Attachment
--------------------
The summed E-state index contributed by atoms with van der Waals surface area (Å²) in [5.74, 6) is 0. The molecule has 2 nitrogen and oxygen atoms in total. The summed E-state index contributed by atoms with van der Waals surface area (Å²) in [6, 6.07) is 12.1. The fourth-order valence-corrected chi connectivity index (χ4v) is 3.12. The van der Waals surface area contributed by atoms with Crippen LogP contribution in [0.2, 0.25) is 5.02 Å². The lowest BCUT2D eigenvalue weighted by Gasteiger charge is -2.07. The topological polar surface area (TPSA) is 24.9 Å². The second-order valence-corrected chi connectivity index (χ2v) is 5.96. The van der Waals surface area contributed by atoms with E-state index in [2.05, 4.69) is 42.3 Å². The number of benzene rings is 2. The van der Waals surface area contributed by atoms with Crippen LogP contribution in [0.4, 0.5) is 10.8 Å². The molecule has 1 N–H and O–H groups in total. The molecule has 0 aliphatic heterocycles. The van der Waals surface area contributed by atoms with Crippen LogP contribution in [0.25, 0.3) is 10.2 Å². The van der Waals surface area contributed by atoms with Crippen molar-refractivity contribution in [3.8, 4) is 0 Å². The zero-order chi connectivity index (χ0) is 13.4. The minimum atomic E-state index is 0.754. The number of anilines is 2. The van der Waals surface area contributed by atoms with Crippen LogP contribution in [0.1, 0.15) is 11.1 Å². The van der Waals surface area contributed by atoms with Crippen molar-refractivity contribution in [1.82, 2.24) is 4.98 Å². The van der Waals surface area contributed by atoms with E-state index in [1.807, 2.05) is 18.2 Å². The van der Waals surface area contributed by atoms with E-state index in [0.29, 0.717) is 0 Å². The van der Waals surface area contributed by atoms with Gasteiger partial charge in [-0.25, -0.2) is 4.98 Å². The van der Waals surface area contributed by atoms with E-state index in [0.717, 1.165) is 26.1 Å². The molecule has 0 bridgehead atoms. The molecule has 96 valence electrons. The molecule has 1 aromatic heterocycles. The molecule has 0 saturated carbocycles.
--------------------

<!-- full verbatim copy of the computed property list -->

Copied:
The summed E-state index contributed by atoms with van der Waals surface area (Å²) in [5.74, 6) is 0. The molecule has 2 nitrogen and oxygen atoms in total. The summed E-state index contributed by atoms with van der Waals surface area (Å²) in [6, 6.07) is 12.1. The fourth-order valence-corrected chi connectivity index (χ4v) is 3.12. The van der Waals surface area contributed by atoms with Crippen LogP contribution in [0.2, 0.25) is 5.02 Å². The lowest BCUT2D eigenvalue weighted by Gasteiger charge is -2.07. The topological polar surface area (TPSA) is 24.9 Å². The second-order valence-corrected chi connectivity index (χ2v) is 5.96. The van der Waals surface area contributed by atoms with E-state index in [2.05, 4.69) is 42.3 Å². The number of benzene rings is 2. The van der Waals surface area contributed by atoms with Crippen LogP contribution in [0.4, 0.5) is 10.8 Å². The molecule has 1 N–H and O–H groups in total. The molecule has 0 aliphatic heterocycles. The van der Waals surface area contributed by atoms with Crippen LogP contribution in [0.25, 0.3) is 10.2 Å². The van der Waals surface area contributed by atoms with Crippen molar-refractivity contribution in [3.8, 4) is 0 Å². The zero-order chi connectivity index (χ0) is 13.4. The minimum atomic E-state index is 0.754. The number of anilines is 2. The van der Waals surface area contributed by atoms with Crippen LogP contribution in [0.1, 0.15) is 11.1 Å². The van der Waals surface area contributed by atoms with Crippen molar-refractivity contribution in [1.82, 2.24) is 4.98 Å². The van der Waals surface area contributed by atoms with E-state index in [1.807, 2.05) is 18.2 Å². The van der Waals surface area contributed by atoms with E-state index in [0.29, 0.717) is 0 Å². The van der Waals surface area contributed by atoms with Gasteiger partial charge in [-0.25, -0.2) is 4.98 Å². The van der Waals surface area contributed by atoms with E-state index in [0.717, 1.165) is 26.1 Å². The molecule has 0 bridgehead atoms. The molecule has 96 valence electrons. The molecule has 1 aromatic heterocycles. The molecule has 0 saturated carbocycles.